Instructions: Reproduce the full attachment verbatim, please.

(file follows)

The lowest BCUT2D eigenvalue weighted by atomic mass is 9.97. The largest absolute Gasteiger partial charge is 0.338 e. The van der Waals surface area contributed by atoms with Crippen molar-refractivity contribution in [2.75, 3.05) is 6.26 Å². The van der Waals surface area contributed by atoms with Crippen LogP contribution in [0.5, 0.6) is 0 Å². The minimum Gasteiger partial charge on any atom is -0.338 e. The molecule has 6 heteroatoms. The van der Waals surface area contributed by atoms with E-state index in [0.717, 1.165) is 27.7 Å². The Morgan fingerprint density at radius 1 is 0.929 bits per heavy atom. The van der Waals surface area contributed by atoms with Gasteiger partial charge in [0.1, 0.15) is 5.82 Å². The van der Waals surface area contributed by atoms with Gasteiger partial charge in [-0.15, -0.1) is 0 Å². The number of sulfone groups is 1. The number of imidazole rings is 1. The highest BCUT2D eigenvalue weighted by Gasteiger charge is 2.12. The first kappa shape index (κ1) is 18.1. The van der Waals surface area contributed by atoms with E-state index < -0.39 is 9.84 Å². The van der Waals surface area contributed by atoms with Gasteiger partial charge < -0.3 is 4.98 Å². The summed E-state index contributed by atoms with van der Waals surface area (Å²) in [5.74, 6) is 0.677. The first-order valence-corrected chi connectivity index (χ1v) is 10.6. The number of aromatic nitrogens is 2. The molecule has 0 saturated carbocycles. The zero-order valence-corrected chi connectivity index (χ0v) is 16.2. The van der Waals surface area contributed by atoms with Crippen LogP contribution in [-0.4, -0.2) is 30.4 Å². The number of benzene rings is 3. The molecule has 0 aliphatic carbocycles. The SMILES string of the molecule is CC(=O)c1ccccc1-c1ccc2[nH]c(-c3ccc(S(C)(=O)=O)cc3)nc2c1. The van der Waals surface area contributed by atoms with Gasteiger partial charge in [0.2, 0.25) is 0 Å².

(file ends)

The lowest BCUT2D eigenvalue weighted by atomic mass is 9.97. The largest absolute Gasteiger partial charge is 0.338 e. The van der Waals surface area contributed by atoms with Crippen molar-refractivity contribution in [2.75, 3.05) is 6.26 Å². The van der Waals surface area contributed by atoms with Crippen LogP contribution in [0.5, 0.6) is 0 Å². The minimum Gasteiger partial charge on any atom is -0.338 e. The molecule has 6 heteroatoms. The van der Waals surface area contributed by atoms with E-state index in [0.717, 1.165) is 27.7 Å². The Morgan fingerprint density at radius 1 is 0.929 bits per heavy atom. The van der Waals surface area contributed by atoms with Gasteiger partial charge in [0.1, 0.15) is 5.82 Å². The van der Waals surface area contributed by atoms with Gasteiger partial charge in [-0.15, -0.1) is 0 Å². The number of sulfone groups is 1. The number of imidazole rings is 1. The highest BCUT2D eigenvalue weighted by Gasteiger charge is 2.12. The first kappa shape index (κ1) is 18.1. The van der Waals surface area contributed by atoms with E-state index < -0.39 is 9.84 Å². The van der Waals surface area contributed by atoms with Gasteiger partial charge < -0.3 is 4.98 Å². The summed E-state index contributed by atoms with van der Waals surface area (Å²) in [5.74, 6) is 0.677. The first-order valence-corrected chi connectivity index (χ1v) is 10.6. The number of aromatic nitrogens is 2. The molecule has 0 saturated carbocycles. The zero-order valence-corrected chi connectivity index (χ0v) is 16.2. The van der Waals surface area contributed by atoms with Crippen LogP contribution in [-0.4, -0.2) is 30.4 Å². The number of benzene rings is 3. The molecule has 0 aliphatic carbocycles. The SMILES string of the molecule is CC(=O)c1ccccc1-c1ccc2[nH]c(-c3ccc(S(C)(=O)=O)cc3)nc2c1. The van der Waals surface area contributed by atoms with Gasteiger partial charge in [0.2, 0.25) is 0 Å².